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State v. Franck

Court of Appeals of Iowa

September 13, 2017

STATE OF IOWA, Plaintiff-Appellee,
v.
MELISSA SUE FRANCK, Defendant-Appellant.

         Appeal from the Iowa District Court for Linn County, Casey D. Jones, District Associate Judge.

         Melissa Franck appeals her sentence following her guilty plea to false reports and harassment, claiming her trial counsel was ineffective and the sentencing court abused its discretion. AFFIRMED.

          Andrew C. Abbott of Abbott Law Office, P.C., Waterloo, for appellant.

          Thomas J. Miller, Attorney General, and Genevieve Reinkoester, Assistant Attorney General, for appellee.

          Vaitheswaran, P.J., and Doyle and Bower, JJ.

          DOYLE, Judge.

         Melissa Franck appeals her sentence following her guilty plea to false reports and harassment. She claims her trial counsel was ineffective and the sentencing court abused its discretion. Upon our review, her ineffective- assistance-of-counsel claims fail for lack of proving the requisite prejudice. We also find no abuse of discretion by the sentencing court. We therefore affirm.

         Franck called the Cedar Rapids Police Department and reported that her boyfriend's ex-girlfriend was intoxicated at home and a danger to a child in the home. Police were dispatched to the woman's home and found Franck's report to be unfounded. By trial information, the State charged Franck with false reports to public safety entities, in violation of Iowa Code section 718.6(1) (2016), a serious misdemeanor, and third-degree harassment, in violation of sections 708.7(1)(a)(4) and .7(4), a simple misdemeanor.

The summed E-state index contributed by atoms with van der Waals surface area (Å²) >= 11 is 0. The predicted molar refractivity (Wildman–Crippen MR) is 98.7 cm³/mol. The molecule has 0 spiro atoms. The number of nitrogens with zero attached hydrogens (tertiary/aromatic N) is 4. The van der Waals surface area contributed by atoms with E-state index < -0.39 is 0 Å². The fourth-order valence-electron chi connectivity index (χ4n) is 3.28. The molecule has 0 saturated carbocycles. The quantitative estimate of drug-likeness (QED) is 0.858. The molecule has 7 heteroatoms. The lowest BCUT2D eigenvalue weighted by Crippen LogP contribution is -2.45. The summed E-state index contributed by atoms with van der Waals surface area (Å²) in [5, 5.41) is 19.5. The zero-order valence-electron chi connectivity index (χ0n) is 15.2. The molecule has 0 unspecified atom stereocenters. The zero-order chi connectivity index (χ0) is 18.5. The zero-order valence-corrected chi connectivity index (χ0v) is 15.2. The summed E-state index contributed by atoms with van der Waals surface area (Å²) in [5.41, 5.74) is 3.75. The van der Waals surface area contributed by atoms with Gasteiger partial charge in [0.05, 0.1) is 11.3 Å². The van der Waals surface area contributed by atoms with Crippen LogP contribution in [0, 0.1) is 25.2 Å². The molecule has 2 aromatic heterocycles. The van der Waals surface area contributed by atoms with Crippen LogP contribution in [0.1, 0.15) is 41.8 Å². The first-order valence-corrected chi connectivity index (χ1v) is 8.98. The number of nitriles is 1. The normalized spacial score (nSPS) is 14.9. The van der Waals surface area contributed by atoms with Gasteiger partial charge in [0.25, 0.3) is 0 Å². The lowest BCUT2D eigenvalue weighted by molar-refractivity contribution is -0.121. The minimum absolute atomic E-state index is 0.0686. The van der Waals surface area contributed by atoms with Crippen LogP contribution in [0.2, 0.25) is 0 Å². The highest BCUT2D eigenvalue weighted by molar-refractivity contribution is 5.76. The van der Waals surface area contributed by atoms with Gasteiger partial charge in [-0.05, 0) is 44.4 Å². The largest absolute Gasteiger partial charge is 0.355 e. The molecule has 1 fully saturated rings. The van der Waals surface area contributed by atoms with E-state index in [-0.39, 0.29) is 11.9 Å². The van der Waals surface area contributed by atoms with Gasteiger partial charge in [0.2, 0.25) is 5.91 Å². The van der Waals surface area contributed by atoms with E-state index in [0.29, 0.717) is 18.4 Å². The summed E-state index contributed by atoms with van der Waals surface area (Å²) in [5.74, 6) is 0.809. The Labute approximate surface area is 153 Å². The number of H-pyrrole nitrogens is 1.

Franck eventually filed a waiver of rights and plea of guilty to the charges. The written plea waived reporting of the proceedings. Franck and her attorney appeared before the district court at the plea hearing. The court accepted Franck's guilty plea and scheduled a sentencing hearing for a later date. The plea hearing was not reported.

         Franck appeared with her attorney at the sentencing hearing. The court asked whether either party wished to have the hearing reported. Neither did. The court heard arguments from the parties. The prosecutor recommended ninety days in jail, with all but seven suspended, and one year of unsupervised probation. Franck requested less jail time. The court adjudged Franck guilty of the crimes charged and sentenced her to 365 days in jail on the false reports charge, with 275 days suspended. She was sentenced to thirty days on the harassment charge, to run concurrently with her false reports sentence. Again, like the plea hearing, the sentencing hearing was not reported.